Veneers are a permanent procedure that can very much improve the appearance of your teeth. And since veneers can’t discolor like your enamel, these are a good solution if you’re willing to undergo the procedure.

How Much Does It Cost To Fix White Spots on Teeth?

The price of treatment to fix white spots on your teeth can vary based on a number of factors. For one, the severity and the number of teeth that need treatment can naturally change the price. Additionally, the type of treatment you receive can affect the cost too. 

No matter what, these procedures can be highly costly, and insurance likely won’t cover them. This is because white spots on your teeth often do not actually affect your underlying oral health, making them cosmetic procedures. Cosmetic procedures are often not covered under dental insurance plans.

But that doesn’t mean you can’t have access to the dental care you want or need. Flossy is a pay-as-you-go dental provider where you only pay for the services you receive. That means no annual fees, monthly premiums, or membership dues. Plus, we can save you up to 50% of the average cost of teeth whitening and spot reduction procedures.

The dentists in our network (find a Flossy dentist near you) are vetted against a set of rigorous criteria to ensure you’re getting the highest quality care possible. Excellent patient reviews, degrees from accredited dental programs, and the use of modern technology are just a few standards that our network of dentists adhere to.

Can You Prevent White Spots on the Teeth?

One of the best ways to prevent white spots from forming on the teeth in the first place is by practicing proper dental hygiene habits. This includes brushing and flossing on a regular basis as well as visiting your dentist for routine dental cleanings twice a year.

Monitor what you eat by reducing sugar and acidic food intake while enhancing the consumption of crunchy vegetables and dairy products. Quit smoking (if applicable) to prevent tooth decay and other problems with your oral health.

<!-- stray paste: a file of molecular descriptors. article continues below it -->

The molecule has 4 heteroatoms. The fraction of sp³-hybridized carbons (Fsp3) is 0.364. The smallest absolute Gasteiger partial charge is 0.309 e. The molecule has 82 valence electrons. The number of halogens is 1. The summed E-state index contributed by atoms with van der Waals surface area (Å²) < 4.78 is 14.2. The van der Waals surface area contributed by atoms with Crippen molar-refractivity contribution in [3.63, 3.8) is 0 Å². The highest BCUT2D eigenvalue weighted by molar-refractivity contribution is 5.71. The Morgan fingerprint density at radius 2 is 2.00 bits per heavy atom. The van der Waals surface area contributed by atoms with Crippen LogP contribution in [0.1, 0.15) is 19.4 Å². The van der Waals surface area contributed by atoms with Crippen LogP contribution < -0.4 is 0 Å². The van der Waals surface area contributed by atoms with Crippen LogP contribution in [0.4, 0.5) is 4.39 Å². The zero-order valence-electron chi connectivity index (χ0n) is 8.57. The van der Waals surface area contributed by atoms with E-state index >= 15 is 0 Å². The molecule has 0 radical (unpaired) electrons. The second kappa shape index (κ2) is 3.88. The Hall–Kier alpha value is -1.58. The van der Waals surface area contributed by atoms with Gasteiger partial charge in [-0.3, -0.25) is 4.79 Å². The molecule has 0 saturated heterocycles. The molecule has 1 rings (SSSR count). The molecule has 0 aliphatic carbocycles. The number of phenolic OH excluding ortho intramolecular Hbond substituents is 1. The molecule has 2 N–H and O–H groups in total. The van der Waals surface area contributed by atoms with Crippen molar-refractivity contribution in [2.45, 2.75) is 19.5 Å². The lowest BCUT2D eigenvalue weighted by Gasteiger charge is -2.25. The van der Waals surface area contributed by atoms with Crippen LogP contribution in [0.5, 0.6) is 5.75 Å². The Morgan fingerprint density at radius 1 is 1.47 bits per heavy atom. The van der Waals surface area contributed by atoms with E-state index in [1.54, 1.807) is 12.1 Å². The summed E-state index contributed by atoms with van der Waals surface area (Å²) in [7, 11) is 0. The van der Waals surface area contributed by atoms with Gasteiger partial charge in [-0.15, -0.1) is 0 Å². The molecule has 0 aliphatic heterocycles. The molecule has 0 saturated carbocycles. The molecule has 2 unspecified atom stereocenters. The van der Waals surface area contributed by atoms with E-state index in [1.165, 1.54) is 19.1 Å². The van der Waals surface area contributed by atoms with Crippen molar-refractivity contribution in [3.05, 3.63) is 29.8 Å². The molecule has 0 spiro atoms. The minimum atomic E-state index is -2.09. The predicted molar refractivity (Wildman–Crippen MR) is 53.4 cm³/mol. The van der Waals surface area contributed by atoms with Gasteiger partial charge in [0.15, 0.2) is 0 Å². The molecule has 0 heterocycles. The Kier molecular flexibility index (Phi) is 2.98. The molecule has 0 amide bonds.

If you have children, prevent fluorosis by preventing excess fluoride exposure. Be sure to use specific children’s toothpaste and use a small amount of toothpaste, monitoring their usage from a young age. Teach children not to swallow toothpaste.

In Conclusion

White spots on the teeth are a fairly common occurrence that can stem from a number of underlying factors. This includes demineralization of the enamel from tooth decay, a poor diet, enamel hypoplasia, fluorosis, or even just sleeping with your mouth open.

Treatment for these spots can be done through tooth bleaching to neutralize your teeth’s color, enamel microabrasion, or dental veneers.

Either way, getting treatment can be expensive because most insurance companies do not cover the cost of cosmetic teeth coloring procedures. This means that you’ll need to pay out of pocket for your care.

Flossy can save you up to 50% on the cost of common dental treatments, from teeth whitening to routine visits. And there’s no membership fee or waiting period, so you visit the Flossy App and get started right away.


Demineralization–remineralization dynamics in teeth and bone | PMC

Enamel hypoplasia and its role in identification of individuals: A review of literature | PMC

The Best Foods For A Healthy Smile and Whole Body | College of Dentistry | University of Illinois Chicago

Fluorosis | Community Water Fluoridation FAQs | Community Water Fluoridation | Division of Oral Health | CDC